California voters Tuesday handed Gavin Newsom a second term as governor, choosing the incumbent over Brian Dahle, an unfamiliar Republican state senator from Lassen County who struggled to compete with the Democratic political heavyweight.
The race was called by the Associated Press shortly after polls closed at 8 p.m., with Newsom's early lead over Dahle predicted to grow as more results are tallied in the coming days.
The election solidifies the 55-year-old Democrat's success at the ballot box. Newsom captured the governor’s office in 2018 with the biggest margin of victory in more than half a century and buried the GOP-led effort to recall him by the same advantage three years later.
After easily defeating Dahle, the socially progressive governor returns for another four years to lead a state on the verge of becoming the fourth-largest economy in the world while simultaneously experiencing record homelessness, a dire shortage of affordable housing, and rising crime.
As he cast his ballot in downtown Sacramento on Tuesday morning, the governor pledged to continue to focus on the problems plaguing the state. He thanked California voters hours later in an election night acceptance speech with his family at his side, saying he was humbled to be elected for another four years.
"We have governors that won their reelections tonight in other states that are banning books, that are banning speech, that are banning abortion and here we are in California moving in a completely different direction," Newsom said. "That's a deep point of pride and it's with that passion that I bring to this second term a resolve to do more to advance that cause of freedom and fairness."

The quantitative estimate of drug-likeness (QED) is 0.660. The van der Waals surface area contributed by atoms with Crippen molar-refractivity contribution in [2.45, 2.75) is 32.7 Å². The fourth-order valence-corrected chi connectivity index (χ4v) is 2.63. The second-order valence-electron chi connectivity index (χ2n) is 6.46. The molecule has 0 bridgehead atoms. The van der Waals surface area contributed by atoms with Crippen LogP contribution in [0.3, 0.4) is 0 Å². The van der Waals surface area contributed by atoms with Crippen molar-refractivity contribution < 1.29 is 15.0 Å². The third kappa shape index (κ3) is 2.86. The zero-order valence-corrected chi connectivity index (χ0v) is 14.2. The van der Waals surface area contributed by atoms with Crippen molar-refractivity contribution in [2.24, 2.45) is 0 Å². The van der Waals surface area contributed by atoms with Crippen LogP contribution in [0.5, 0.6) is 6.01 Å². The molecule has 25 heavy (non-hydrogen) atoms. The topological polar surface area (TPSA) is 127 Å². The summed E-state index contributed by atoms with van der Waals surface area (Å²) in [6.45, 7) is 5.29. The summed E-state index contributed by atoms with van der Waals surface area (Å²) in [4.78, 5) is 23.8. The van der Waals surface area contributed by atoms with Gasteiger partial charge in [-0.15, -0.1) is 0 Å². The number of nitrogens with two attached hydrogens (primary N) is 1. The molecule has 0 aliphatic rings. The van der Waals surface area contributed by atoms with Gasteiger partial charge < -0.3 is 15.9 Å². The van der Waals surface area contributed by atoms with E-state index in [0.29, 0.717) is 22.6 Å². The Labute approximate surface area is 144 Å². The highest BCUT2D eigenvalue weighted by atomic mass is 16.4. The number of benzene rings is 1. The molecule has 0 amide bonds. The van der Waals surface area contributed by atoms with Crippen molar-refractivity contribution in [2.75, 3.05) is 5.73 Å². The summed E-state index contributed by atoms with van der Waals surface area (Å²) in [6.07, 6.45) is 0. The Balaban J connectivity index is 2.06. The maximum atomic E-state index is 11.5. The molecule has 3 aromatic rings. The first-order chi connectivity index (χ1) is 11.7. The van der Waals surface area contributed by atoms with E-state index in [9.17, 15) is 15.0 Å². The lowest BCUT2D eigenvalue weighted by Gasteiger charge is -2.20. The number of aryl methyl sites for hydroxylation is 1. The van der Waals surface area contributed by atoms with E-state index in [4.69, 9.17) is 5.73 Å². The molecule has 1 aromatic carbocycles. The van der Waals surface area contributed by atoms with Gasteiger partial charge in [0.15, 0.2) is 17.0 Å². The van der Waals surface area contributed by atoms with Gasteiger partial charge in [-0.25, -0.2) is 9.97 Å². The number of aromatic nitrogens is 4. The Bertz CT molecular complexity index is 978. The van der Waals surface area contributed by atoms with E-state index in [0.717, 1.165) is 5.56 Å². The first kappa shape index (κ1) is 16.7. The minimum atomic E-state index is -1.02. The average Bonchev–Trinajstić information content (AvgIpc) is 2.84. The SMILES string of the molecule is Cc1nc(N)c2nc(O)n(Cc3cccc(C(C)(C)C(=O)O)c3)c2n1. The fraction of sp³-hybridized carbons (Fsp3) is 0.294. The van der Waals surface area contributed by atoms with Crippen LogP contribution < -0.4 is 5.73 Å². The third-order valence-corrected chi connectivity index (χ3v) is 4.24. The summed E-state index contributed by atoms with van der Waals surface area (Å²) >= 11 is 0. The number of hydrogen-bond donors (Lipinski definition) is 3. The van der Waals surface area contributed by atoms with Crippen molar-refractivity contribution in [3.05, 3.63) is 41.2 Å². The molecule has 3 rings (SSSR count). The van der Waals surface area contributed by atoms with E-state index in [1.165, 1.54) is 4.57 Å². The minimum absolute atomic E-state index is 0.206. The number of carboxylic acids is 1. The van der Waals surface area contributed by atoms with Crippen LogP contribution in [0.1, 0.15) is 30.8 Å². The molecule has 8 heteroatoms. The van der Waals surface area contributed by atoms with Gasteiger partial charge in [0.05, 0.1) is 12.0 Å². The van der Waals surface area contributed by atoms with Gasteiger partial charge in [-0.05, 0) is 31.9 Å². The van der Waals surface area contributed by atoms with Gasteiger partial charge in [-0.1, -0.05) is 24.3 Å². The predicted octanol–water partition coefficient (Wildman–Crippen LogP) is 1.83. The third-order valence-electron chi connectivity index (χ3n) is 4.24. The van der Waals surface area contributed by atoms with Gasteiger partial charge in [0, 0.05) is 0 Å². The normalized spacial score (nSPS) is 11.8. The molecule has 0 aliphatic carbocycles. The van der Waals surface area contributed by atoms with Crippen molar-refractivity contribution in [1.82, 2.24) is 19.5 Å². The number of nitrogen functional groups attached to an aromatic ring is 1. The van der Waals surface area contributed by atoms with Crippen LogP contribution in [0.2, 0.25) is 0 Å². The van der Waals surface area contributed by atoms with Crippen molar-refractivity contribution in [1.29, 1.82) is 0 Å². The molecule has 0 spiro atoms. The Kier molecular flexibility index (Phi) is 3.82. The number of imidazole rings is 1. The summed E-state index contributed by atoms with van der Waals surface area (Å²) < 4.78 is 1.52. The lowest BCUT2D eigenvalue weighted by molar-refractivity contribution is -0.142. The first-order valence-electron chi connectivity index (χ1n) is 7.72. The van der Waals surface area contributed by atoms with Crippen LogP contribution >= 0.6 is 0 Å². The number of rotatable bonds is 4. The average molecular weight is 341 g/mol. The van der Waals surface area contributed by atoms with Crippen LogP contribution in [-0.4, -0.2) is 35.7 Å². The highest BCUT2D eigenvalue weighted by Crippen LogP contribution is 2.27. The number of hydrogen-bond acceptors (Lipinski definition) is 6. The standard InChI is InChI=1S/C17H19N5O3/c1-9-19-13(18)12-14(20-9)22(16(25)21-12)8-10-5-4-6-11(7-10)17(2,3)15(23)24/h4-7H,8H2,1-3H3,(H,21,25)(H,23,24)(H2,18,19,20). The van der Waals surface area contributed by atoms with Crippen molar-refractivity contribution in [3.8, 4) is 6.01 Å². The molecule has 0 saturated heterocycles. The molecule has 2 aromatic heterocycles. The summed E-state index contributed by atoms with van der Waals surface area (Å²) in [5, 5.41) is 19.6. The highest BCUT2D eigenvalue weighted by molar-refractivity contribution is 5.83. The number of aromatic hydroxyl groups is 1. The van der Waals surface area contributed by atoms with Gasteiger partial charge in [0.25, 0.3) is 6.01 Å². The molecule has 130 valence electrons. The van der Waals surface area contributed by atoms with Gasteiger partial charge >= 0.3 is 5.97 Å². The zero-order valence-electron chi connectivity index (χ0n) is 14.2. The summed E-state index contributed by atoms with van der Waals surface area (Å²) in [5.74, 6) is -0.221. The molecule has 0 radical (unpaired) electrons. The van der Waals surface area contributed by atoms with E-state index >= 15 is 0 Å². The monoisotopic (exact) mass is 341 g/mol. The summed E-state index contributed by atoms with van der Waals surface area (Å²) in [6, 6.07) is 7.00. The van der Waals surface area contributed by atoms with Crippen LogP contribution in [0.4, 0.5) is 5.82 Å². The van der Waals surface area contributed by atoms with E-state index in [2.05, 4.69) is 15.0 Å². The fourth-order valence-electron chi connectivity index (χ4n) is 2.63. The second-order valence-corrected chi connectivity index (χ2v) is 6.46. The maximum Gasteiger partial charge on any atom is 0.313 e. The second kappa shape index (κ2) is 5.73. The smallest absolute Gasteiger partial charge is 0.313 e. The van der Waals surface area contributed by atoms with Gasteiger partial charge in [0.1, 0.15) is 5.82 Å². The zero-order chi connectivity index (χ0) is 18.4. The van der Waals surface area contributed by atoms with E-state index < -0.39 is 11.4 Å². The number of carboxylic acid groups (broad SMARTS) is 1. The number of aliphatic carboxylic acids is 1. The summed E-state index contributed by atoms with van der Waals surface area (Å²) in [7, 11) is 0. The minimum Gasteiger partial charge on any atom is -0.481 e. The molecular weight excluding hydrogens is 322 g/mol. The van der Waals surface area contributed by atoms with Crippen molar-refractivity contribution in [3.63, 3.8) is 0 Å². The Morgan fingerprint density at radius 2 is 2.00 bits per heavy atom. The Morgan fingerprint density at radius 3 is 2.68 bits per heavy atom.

Tuesday ended an unusually quiet campaign from a governor who vigorously defended himself against the recall effort last year.
President Biden, Vice President Kamala Harris and U.S. Sens. Elizabeth Warren and Bernie Sanders all stepped up in 2021 to support Newsom with appearances on the campaign trail and in advertisements, helping the governor's political team cast his top replacement opponent, Larry Elder, as a Trump-aligned extremist.
This time around Newsom didn't call in any big name political reinforcements and he seldom acknowledged his opponent. The governor ran only one television advertisement that called out Dahle's opposition to abortion in May, days after a draft of the U.S. Supreme Court decision to overturn Roe vs. Wade made headlines, and participated in one debate against his opponent.
A 56-year-old seed and livestock farmer, Dahle served 16 years on his local Board of Supervisors before his election to the California Assembly in 2012 and to the state Senate in 2019.
Though a seasoned politician and well-liked in Sacramento by lawmakers of both parties, Dahle faced insurmountable odds.